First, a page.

The verdict – this was a tasty, simple, high protein ‘meat and potatoes vegan’ winter dinner with a short prep time.  Robertson estimates the ‘on the cheap’ version is about a dollar a serve, & I think our dinner would have come in under $2 (especially as I used our home grown herbs and lettuce). I declare the experiment a success, and I’ll certainly cook it again.



Slow cooker blackbean chilli (vegan)
May 6, 2012, 11:36 pm
Filed under: food, vegan eating | Tags: ,

I have been making chilli with dried black beans ( aka black turtle beans) for a few years. The beans are not common in Sydney, so I used to buy 5 kilo bags from the Fiji Market in Newtown whenever I spotted them. Now we no longer live in Newtown, my spotting opportunities are limited, so I buy them online from Honest To Goodness ( again, in 5 kilo bags).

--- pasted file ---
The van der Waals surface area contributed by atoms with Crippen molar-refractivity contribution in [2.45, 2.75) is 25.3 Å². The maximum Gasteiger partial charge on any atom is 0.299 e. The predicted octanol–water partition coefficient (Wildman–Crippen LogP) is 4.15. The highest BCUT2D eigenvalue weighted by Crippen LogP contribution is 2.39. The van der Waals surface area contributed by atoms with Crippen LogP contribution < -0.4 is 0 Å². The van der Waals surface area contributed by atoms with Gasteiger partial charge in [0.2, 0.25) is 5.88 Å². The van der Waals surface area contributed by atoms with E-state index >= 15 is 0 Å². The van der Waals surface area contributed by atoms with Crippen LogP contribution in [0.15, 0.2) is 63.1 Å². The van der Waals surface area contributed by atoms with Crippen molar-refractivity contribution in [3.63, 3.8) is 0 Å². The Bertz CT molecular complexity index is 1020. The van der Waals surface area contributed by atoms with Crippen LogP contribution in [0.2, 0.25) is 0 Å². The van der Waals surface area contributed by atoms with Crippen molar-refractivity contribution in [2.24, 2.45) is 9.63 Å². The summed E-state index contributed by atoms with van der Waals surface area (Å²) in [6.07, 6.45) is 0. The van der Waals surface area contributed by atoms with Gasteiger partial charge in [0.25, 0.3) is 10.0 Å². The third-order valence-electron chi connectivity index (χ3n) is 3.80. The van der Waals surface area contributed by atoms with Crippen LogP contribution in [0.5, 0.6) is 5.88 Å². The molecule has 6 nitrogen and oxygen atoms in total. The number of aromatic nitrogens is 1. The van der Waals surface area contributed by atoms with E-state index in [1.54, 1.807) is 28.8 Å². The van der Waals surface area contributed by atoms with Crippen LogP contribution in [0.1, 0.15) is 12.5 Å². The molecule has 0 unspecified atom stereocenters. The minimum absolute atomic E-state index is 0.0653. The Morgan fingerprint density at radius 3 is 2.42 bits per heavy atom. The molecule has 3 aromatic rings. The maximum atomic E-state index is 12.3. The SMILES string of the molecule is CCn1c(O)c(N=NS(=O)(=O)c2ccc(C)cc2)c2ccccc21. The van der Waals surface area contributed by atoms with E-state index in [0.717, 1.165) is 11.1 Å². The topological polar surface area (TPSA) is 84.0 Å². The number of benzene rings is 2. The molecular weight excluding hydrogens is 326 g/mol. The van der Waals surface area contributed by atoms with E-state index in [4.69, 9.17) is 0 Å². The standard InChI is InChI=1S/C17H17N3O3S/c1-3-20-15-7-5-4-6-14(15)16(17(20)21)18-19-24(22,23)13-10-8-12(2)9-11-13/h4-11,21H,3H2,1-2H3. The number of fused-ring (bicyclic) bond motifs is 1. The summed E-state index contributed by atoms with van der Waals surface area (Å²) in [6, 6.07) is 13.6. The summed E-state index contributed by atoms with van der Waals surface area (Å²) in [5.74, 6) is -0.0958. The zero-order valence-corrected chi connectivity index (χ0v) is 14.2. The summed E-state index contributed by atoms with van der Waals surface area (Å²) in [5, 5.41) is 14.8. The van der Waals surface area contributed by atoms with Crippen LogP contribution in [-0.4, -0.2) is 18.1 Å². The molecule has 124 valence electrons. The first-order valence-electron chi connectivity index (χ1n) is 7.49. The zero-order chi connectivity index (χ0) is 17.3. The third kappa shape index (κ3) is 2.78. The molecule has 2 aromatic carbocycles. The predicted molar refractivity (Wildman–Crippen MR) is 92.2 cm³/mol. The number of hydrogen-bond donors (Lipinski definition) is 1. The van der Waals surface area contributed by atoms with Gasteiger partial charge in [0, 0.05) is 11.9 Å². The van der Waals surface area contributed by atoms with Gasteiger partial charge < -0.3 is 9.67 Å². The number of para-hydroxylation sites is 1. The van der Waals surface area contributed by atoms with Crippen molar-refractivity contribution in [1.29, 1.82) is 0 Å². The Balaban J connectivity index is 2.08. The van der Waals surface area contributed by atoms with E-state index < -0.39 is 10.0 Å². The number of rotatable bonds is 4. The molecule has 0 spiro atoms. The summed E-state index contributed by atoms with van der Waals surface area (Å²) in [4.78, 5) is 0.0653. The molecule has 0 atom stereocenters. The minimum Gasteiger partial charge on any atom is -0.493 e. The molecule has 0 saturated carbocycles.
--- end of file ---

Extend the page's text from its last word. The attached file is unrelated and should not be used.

Black beans have a great, earthy flavour, and they’re quite high in protein ( around 14 grams per cup). I used to make the chilli in 3 stage process, that involved soaking overnight, precooking the beans, then cooking again with veggies & seasonings. However, this process was a bit fussy, and often led to slightly runny chilli, because the beans were so well hydrated when they went into the slowcookerfor the last time ( slow cookers trap condensation, so you often get extra liquid in the meal as a result).

Emboldened by an experiment with slow cooker baked beans that used pre-soaked but not pre cooked Cannellini beans, I decided to cut the precook stage from my chilli recipe. It was a great success, and the process will be simpler forever more.

My new recipe (based on the approximate amounts I use in my smaller slow cooker) is:

Pre soak about 2 cups of dried blackbeans overnight or longer

Add drained, soaked beans to the slow cooker with:

2 onions, 4 cloves of garlic and one chopped red chilli, sautéed in olive oil

One chopped red capsicum ( no need to pre cook)

One tin chopped tomatoes